Masahiko Mifune is a pioneer. In more ways than one it’s a long way from Oudenaarde to Massa’s hometown of Okayama, but Belgium is where Massa plied his trade as a professional rider for nearly ten years.
He rode for nine seasons from 1995 and competed in more than 700 races as a pro, starting out with Belgian-based British team FS Maestro, then Belgian squad Tönissteiner-Saxon (later Tönissteiner-Colnago) and finally with another Belgian team, Landbouwkrediet-Colnago, until he returned to Japan in 2003.
Victories for team riders like Massa are rare, and he knew most of the races he entered would mean sacrifice for a greater good.
It was only when he came back to his home country that he would win, landing the Japanese cyclo-cross title among many other victories.
I find it surprising that road cycling is so small here when the roads are so good.
“Until recently, cycling in Japan was only the keirin, so it only meant gambling and it is not considered a sport by many. We have keirin, speedboat racing, and of course horse racing.
If I said five years ago, ‘I’m a professional cyclist,’ they would think I was a keirin racer. Only recently have people started to recognise road racing.
When you are a kid and a really strong cyclist, your parents want you to become a keirin rider and make money. You don’t make money on the road.
I was never interested in the keirin. My dream was to become a road pro in Europe. My father thought I was crazy.”
What inspired your dream?
“It was the Tour de France in the beginning – ’83, Laurent Fignon. Then I was just riding – not in competition, just riding. After I saw the Tour, I thought, I will do this.”
So how did you know your talent would be enough? Were you much better than everyone else in Japan?
“I did not know. I promised my father if I got top ten in the junior category, I would go. Every day I was up at five, motor pacing behind the car with my father driving.
Three hours on the bike in the morning, then I went to high school. Then 100km after school. Every day, 200km.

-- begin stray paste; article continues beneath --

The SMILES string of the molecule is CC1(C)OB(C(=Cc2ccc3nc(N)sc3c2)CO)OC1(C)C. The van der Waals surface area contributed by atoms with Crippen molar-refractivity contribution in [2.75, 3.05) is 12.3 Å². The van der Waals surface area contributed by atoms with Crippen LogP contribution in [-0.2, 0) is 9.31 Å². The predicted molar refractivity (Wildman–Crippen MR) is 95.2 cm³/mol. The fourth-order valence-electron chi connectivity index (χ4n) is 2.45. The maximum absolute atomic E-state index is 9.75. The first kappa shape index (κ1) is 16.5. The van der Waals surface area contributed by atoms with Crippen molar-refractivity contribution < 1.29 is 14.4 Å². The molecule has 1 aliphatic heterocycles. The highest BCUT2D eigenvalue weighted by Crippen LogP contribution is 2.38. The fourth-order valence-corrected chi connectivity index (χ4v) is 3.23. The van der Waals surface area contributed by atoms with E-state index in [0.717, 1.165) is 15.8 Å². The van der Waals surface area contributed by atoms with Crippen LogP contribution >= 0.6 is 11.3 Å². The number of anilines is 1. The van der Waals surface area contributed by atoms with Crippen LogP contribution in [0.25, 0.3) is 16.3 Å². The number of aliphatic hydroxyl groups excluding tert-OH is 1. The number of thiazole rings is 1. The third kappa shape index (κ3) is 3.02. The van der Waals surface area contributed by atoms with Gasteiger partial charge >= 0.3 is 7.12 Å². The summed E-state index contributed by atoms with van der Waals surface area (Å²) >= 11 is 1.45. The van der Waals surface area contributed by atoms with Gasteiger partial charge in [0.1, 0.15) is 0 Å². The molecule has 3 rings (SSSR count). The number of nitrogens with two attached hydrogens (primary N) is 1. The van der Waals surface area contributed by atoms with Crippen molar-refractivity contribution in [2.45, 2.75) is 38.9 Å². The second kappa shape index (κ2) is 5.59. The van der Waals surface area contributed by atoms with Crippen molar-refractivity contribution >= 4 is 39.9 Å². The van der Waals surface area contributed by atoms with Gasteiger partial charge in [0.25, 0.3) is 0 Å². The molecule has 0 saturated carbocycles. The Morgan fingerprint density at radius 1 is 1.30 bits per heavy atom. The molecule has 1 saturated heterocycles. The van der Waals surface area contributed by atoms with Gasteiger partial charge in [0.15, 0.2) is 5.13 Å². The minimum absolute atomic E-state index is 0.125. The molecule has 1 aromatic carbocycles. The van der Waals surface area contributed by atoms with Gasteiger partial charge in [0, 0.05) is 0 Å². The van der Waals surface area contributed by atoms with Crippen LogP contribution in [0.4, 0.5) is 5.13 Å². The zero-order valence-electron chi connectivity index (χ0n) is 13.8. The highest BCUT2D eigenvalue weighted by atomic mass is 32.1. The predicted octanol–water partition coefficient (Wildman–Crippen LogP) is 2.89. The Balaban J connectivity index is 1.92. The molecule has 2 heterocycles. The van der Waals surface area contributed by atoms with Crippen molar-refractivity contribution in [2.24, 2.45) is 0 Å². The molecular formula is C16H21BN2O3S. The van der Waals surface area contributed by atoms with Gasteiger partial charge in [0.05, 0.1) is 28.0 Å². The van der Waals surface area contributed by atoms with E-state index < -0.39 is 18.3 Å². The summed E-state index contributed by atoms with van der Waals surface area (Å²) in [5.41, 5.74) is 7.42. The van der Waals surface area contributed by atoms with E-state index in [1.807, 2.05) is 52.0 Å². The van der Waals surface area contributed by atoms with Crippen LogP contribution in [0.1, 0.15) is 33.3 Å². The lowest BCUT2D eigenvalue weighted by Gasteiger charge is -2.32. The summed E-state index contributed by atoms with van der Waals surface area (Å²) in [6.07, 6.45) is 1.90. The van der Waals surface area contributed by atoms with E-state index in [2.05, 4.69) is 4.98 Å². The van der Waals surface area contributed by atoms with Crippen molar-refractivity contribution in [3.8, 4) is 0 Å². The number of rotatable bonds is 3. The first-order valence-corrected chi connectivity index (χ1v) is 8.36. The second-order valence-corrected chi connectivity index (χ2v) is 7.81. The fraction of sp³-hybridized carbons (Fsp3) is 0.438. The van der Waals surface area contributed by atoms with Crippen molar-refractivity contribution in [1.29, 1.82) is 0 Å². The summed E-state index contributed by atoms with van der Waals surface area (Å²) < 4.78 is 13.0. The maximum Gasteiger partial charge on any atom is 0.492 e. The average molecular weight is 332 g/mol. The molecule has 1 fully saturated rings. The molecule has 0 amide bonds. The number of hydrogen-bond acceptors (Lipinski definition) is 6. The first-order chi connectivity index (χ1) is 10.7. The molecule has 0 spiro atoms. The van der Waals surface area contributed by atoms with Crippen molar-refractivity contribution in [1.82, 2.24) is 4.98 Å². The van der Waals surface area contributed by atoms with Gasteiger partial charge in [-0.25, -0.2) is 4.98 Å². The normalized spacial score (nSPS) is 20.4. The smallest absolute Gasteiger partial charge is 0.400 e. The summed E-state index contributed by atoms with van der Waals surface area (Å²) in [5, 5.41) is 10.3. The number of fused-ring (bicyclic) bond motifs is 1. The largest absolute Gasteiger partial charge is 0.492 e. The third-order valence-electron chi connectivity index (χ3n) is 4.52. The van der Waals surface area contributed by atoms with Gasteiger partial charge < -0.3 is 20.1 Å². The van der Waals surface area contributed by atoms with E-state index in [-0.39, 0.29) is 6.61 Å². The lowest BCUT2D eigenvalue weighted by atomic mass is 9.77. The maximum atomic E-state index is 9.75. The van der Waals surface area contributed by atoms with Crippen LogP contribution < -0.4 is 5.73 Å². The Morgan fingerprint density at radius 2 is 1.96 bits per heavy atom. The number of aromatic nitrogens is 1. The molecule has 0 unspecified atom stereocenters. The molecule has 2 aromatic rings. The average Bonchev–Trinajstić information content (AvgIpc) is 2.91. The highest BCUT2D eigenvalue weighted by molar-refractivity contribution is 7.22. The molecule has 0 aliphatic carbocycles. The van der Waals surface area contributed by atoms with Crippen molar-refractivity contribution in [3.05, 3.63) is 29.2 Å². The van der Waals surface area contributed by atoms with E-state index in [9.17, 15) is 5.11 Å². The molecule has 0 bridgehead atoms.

At the junior Ronde van Vlaanderen, I was in the first group, but it had already split because of the wind. I lost but I learned how to ride in the wind and eventually got top-20 finishes and prize money.
My father helped me financially for the first two years, but after that I had to win to make money.”
But you say that you spent five years
“Five years, and then almost ten years in Belgium. So for the first five years I was an amateur, and the next ten years I was professional, in Europe. And the first two years, I was with a British team, Maestro.
It was in ’87 that I went to Holland – I was 18 years old. When I was 14, my dream was to be a professional road cyclist. So the first year when I went to Holland, it was just the beginning of my dream. I was very excited.”
And you didn’t mind being so far away from home?
“I never got homesick, no.”
It must have been a big culture shock?
“No, not big. Just small things. I mean, maybe I was a little bit crazy – I was always thinking about only cycling, not the big differences between Japan and Europe, only bicycle things which are the same all over.”
So how difficult was it for you to break through in Europe, being Japanese?
“In the beginning? I think the big difference is for mindset for the racing. In Japan, if we get a very good result, we only get a certificate – you know, of congratulation – but in Europe, as a junior, you get prize money.
So everyone’s very hungry in Europe to get prize money: it was almost like fighting. But in Japan, never, because it was only winning paper.”
So there’s more hunger to win in Europe, you think?
“Maybe. The races in Holland are very dangerous in the beginning because everyone’s fighting. The first four or five miles, I was already a little bit afraid of crashing or something.
Actually, many times I was baulked and crashed and lost, but then later I was maybe the same as the Dutch guys, so I got more prize money and more results.”
And did they then not push you around so much?
“Sometimes maybe much more than another Dutch guy – but I had a lot of hunger.”
Extract from issue 23.